C-store operators are likely more aware than most that Canadians are fast moving away from using cash to pay for their items and gasoline purchases.
A new study from Payments Canada highlights how quickly Canadians are moving to a cashless society.
The research firm’s annual Canadian Payment Methods and Trends 2023 report, which analyzes 20.5 billion payment transactions made in 2022 totaling $11.7 trillion (more than $475 billion every business day) and highlights several key trends shaping the Canadian payment landscape.
A key finding in the study is that transaction volumes and values across all payment types, except for traditional cheques, experienced year-over-year growth in 2022. Credit cards represented 33% of all payment volumes in 2022, followed by debit cards (31%); electronic funds transfer (15%); cash (10%); online transfer (5%); cheque (2%); ABM (2%); prepaid cards (2%).
Credit card volume increased 5%, while debit card volume increased 6% year-over-year in 2022 compared to 2021.
When looked at more closely, the average credit card transaction value was $99, while the average debit card transaction value was $47. While cash use did show a small uptick in usage, the average cash transaction by Canadians was small as compared to that of credit cards and debit cards. The average cash transaction values were only $29.
Cash use grew 2% in volume, with the average cash transaction value at $29.
"We have seen a dramatic shift towards digital payment options over the past five years. Evolving technologies will continue to influence how Canadians make and receive payments," says Tracey Black, president and CEO of Payments Canada. "Payments Canada continues to work collaboratively with the payment ecosystem to provide Canadians and Canadian businesses with convenient, safe and efficient payment options."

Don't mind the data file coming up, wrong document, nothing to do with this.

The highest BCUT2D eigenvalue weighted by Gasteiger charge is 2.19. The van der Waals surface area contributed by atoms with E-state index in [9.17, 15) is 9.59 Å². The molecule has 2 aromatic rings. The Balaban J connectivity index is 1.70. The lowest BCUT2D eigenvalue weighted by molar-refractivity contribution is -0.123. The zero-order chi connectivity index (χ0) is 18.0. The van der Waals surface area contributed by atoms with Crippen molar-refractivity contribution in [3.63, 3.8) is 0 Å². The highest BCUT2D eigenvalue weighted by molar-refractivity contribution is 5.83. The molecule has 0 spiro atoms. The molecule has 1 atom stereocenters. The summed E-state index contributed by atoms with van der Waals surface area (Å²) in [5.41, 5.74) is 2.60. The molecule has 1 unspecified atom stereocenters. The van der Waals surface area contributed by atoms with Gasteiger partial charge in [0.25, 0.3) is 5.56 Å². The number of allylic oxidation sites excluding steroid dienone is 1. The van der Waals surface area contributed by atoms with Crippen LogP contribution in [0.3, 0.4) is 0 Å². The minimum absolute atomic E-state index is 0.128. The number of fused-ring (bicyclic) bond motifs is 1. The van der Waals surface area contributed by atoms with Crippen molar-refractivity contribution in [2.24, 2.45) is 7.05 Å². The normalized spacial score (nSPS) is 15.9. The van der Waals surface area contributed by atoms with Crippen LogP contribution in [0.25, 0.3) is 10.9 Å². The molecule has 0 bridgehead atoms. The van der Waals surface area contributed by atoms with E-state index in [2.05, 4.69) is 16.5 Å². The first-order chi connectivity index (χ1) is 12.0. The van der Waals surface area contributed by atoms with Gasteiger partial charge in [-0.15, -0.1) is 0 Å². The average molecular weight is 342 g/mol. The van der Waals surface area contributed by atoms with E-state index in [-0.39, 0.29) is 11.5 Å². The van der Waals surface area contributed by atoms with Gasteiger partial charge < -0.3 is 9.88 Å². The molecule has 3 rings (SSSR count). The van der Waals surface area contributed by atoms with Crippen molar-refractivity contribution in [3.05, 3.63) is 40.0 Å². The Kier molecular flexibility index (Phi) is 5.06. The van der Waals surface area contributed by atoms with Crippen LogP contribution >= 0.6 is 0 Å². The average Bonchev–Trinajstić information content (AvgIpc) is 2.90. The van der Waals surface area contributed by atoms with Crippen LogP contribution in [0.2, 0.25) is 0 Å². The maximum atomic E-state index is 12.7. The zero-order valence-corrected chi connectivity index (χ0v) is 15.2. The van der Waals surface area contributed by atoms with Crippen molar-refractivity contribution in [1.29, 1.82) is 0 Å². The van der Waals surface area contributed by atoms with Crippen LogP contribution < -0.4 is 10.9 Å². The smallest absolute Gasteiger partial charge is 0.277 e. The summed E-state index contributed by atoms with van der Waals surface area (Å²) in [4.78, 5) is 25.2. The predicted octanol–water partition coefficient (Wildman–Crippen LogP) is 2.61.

Although cash use has declined over the past five years, cash will still be used as a store of value and means of payment. Close to half of all consumers (49%) and businesses (46%) in Canada believe that retail outlets will be completely cashless in the next ten years. Yet, two out of five consumers and businesses (45% and 41%, respectively) would feel uncomfortable if they could not use cash for making purchases.
Credit card usage is well positioned to grow as Canadians continue to embrace mobile payments at the point-of-sale and mobile commerce. In 2022, 57% of mobile wallet users in Canada reported using their credit card(s) linked to their mobile wallet for their purchases.
Prepaid cards are expected to experience the highest growth in both volume and value over the next few years compared to all other payment cards. Prepaid card usage increased among Canadian youth (14-18 years) as parents leveraged open-loop cards to provide an allowance and to track spending, in addition to international students spending money received from home. Innovation will continue to transform the prepaid card space with solutions ranging from remittance cards and gift cards to cryptocurrency payments.
Thinking about the future of digital payments, 65% of Canadians would send their payments in real-time if the option was available.